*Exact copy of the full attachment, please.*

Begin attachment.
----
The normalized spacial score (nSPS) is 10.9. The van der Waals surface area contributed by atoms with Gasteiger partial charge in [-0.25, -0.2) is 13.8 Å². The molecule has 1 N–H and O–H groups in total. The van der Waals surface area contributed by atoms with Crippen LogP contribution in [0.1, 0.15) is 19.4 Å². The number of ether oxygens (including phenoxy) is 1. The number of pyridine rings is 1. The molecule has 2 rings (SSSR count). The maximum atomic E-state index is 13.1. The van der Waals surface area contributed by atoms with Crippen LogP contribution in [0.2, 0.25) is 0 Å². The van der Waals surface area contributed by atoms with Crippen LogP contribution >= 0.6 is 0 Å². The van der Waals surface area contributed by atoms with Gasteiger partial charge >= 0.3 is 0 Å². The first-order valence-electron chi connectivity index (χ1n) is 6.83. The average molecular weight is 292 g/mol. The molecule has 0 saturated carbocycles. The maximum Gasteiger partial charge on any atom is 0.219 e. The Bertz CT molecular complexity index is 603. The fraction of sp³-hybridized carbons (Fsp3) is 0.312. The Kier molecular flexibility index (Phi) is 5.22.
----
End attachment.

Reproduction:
The normalized spacial score (nSPS) is 10.9. The van der Waals surface area contributed by atoms with Gasteiger partial charge in [-0.25, -0.2) is 13.8 Å². The molecule has 1 N–H and O–H groups in total. The van der Waals surface area contributed by atoms with Crippen LogP contribution in [0.1, 0.15) is 19.4 Å². The number of ether oxygens (including phenoxy) is 1. The number of pyridine rings is 1. The molecule has 2 rings (SSSR count). The maximum atomic E-state index is 13.1. The van der Waals surface area contributed by atoms with Crippen LogP contribution in [0.2, 0.25) is 0 Å². The van der Waals surface area contributed by atoms with Crippen LogP contribution >= 0.6 is 0 Å². The van der Waals surface area contributed by atoms with Gasteiger partial charge >= 0.3 is 0 Å². The first-order valence-electron chi connectivity index (χ1n) is 6.83. The average molecular weight is 292 g/mol. The molecule has 0 saturated carbocycles. The maximum Gasteiger partial charge on any atom is 0.219 e. The Bertz CT molecular complexity index is 603. The fraction of sp³-hybridized carbons (Fsp3) is 0.312. The Kier molecular flexibility index (Phi) is 5.22.